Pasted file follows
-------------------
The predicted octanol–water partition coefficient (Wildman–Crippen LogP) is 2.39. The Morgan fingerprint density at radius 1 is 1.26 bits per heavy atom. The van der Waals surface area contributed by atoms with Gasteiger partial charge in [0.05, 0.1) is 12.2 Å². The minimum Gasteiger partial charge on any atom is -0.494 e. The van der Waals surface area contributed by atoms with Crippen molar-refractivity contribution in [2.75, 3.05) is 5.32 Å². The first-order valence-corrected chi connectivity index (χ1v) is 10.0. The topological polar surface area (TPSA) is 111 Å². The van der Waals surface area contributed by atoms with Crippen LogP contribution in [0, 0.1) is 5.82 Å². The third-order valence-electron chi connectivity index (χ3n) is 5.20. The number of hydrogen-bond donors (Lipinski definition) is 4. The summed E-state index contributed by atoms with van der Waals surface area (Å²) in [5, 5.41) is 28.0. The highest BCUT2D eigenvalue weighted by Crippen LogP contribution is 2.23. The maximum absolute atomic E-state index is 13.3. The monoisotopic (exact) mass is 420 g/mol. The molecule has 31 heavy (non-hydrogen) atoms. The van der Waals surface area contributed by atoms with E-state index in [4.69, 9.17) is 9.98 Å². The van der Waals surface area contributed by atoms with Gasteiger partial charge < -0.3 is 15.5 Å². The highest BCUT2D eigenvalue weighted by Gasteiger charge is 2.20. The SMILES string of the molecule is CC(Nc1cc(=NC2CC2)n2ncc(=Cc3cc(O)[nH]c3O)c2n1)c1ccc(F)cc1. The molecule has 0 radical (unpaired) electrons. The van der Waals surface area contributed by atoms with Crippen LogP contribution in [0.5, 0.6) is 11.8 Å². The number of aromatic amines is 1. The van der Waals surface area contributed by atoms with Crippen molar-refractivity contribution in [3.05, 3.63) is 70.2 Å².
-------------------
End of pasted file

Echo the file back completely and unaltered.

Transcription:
The predicted octanol–water partition coefficient (Wildman–Crippen LogP) is 2.39. The Morgan fingerprint density at radius 1 is 1.26 bits per heavy atom. The van der Waals surface area contributed by atoms with Gasteiger partial charge in [0.05, 0.1) is 12.2 Å². The minimum Gasteiger partial charge on any atom is -0.494 e. The van der Waals surface area contributed by atoms with Crippen molar-refractivity contribution in [2.75, 3.05) is 5.32 Å². The first-order valence-corrected chi connectivity index (χ1v) is 10.0. The topological polar surface area (TPSA) is 111 Å². The van der Waals surface area contributed by atoms with Crippen LogP contribution in [0, 0.1) is 5.82 Å². The third-order valence-electron chi connectivity index (χ3n) is 5.20. The number of hydrogen-bond donors (Lipinski definition) is 4. The summed E-state index contributed by atoms with van der Waals surface area (Å²) in [5, 5.41) is 28.0. The highest BCUT2D eigenvalue weighted by Crippen LogP contribution is 2.23. The maximum absolute atomic E-state index is 13.3. The monoisotopic (exact) mass is 420 g/mol. The molecule has 31 heavy (non-hydrogen) atoms. The van der Waals surface area contributed by atoms with E-state index in [4.69, 9.17) is 9.98 Å². The van der Waals surface area contributed by atoms with Gasteiger partial charge < -0.3 is 15.5 Å². The highest BCUT2D eigenvalue weighted by Gasteiger charge is 2.20. The SMILES string of the molecule is CC(Nc1cc(=NC2CC2)n2ncc(=Cc3cc(O)[nH]c3O)c2n1)c1ccc(F)cc1. The molecule has 0 radical (unpaired) electrons. The van der Waals surface area contributed by atoms with Crippen LogP contribution in [0.5, 0.6) is 11.8 Å². The number of aromatic amines is 1. The van der Waals surface area contributed by atoms with Crippen molar-refractivity contribution in [3.05, 3.63) is 70.2 Å².